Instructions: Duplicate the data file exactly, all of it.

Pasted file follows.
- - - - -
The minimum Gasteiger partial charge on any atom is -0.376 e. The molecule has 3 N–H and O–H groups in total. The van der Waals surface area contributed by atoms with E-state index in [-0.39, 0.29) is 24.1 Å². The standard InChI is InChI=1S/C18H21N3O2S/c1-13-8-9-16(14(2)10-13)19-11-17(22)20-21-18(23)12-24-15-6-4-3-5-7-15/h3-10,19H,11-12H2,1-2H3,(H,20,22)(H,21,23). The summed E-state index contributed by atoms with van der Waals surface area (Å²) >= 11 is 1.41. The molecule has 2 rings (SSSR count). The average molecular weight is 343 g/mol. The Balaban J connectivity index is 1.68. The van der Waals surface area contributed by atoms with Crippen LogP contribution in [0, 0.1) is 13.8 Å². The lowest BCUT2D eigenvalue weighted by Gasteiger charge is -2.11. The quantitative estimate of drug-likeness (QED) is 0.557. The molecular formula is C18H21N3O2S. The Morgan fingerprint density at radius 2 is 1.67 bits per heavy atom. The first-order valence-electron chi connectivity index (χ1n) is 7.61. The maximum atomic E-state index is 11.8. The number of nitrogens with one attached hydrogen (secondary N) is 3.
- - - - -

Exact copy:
The minimum Gasteiger partial charge on any atom is -0.376 e. The molecule has 3 N–H and O–H groups in total. The van der Waals surface area contributed by atoms with E-state index in [-0.39, 0.29) is 24.1 Å². The standard InChI is InChI=1S/C18H21N3O2S/c1-13-8-9-16(14(2)10-13)19-11-17(22)20-21-18(23)12-24-15-6-4-3-5-7-15/h3-10,19H,11-12H2,1-2H3,(H,20,22)(H,21,23). The summed E-state index contributed by atoms with van der Waals surface area (Å²) >= 11 is 1.41. The molecule has 2 rings (SSSR count). The average molecular weight is 343 g/mol. The Balaban J connectivity index is 1.68. The van der Waals surface area contributed by atoms with Crippen LogP contribution in [0, 0.1) is 13.8 Å². The lowest BCUT2D eigenvalue weighted by Gasteiger charge is -2.11. The quantitative estimate of drug-likeness (QED) is 0.557. The molecular formula is C18H21N3O2S. The Morgan fingerprint density at radius 2 is 1.67 bits per heavy atom. The first-order valence-electron chi connectivity index (χ1n) is 7.61. The maximum atomic E-state index is 11.8. The number of nitrogens with one attached hydrogen (secondary N) is 3.